3 biggest reasons women over 40 find it so hard to lose weight

Back in the day, if you needed to shift a few pounds for a special event or lose a stone after a prolonged period of not eating so well, it wouldn't take much to get back on track. Now, though, you’ve tried calorie counting and going 'no fat' until it hurts, and you have nothing to show for it. So, what’s going on?


The answer is, that there’s a lot going on behind the scenes in your body that you cannot see. 

Before you dive into this article, first put down the idea that your body should be behaving as it did in your twenties. That was a long while ago and everything was very different. You wouldn’t have the same expectations in other aspects of your health like, say, your joints or your ability to keep up with your best-ever park run time. Can you be OK with the fact things are different and that new rules apply?

These are three of the biggest things I see with clients over 40 in my weight loss clinic.

1. You’re not eating the right balance of foods for what your body needs now

The number one thing I see in my clinic is to do with how your body responds to the fat storage hormone insulin. Insulin is the hormone that is released to help your body manage carbohydrates in your diet.

This is an oversimplified explanation, but perhaps a helpful one. When you eat carbs, the body doesn’t want more than a tiny bit of stuff that eventually turns to sugar in the blood at one time, since too much can be dangerous. For the sake of brevity, I won’t go into all that, but just start from that assumption.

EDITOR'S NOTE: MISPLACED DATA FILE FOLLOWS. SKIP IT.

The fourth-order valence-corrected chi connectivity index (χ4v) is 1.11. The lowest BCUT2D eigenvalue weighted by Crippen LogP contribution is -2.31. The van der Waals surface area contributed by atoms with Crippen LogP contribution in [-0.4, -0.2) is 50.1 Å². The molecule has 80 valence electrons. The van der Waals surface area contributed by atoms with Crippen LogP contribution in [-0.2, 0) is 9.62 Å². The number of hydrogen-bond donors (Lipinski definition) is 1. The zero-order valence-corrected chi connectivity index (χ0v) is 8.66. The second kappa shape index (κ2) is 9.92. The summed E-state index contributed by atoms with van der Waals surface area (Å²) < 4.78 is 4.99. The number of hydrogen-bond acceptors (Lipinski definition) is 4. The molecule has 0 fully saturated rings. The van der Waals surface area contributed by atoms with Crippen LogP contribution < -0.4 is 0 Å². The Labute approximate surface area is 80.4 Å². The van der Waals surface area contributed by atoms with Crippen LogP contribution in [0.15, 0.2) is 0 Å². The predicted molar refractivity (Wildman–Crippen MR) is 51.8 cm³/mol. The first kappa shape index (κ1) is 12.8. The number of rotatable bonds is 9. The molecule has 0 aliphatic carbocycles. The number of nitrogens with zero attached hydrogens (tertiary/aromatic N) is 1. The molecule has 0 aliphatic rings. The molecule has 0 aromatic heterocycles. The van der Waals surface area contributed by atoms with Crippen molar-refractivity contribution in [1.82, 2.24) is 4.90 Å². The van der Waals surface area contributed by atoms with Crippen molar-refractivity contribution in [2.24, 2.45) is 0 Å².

Just so you know, all carbs are broken down into their simplest form – sugar or glucose - for the body to be able to use the energy in the same way proteins get broken down into their constituent parts, amino acids. 

To help take the excess sugars out of the blood, your body makes insulin, which takes the glucose out of the bloodstream and shuttles it into storage – as fat. You can see why too much on repeat is not such a good thing. With no energy, what you’re left with is cravings – and never for the ‘right’ foods. But that’s a story for another time.

Over time what can happen is that the cells in your body lose their resistance to insulin. They stop responding in the same way, so your body needs to send in more insulin to do the job. Since insulin is the fat storage hormone, you can see why this is not helpful. 

Essentially, insulin is dose-dependent on carbs, so the more starchy carbs you eat, the more your body will store fat. This is not the case for everyone, since we are all biochemically unique, but it is the picture that I see frequently in my nutrition clinic. 

What that means is, often, the best diet for women in their forties is one that is low in starchy carbs like potatoes, rice, pasta, couscous, bread, pastries and any other foods containing sugar. That doesn’t mean you cannot eat them at all – just that you may want to be more careful if seeking weight-loss.

When I’m working with my clients, we are taking a strategic approach to eating as well as nourishing your body with things it does want and that are delicious to eat so that you can still go out and enjoy the afternoon tea your bestie bought you for your 50th birthday. 

2. You’re stressed 

If you’re a woman in your forties, you’ve had a number of years to crank up the stress. How ‘stressed’ you are now isn’t just what happened last week but the accumulation of stress over a period of time.

And that doesn’t have to be major stress situations – though, to be fair, by this age many of us have notched up work and family stress, a handful of house moves, a few bereavements and maybe even a marriage or significant relationship breakdown.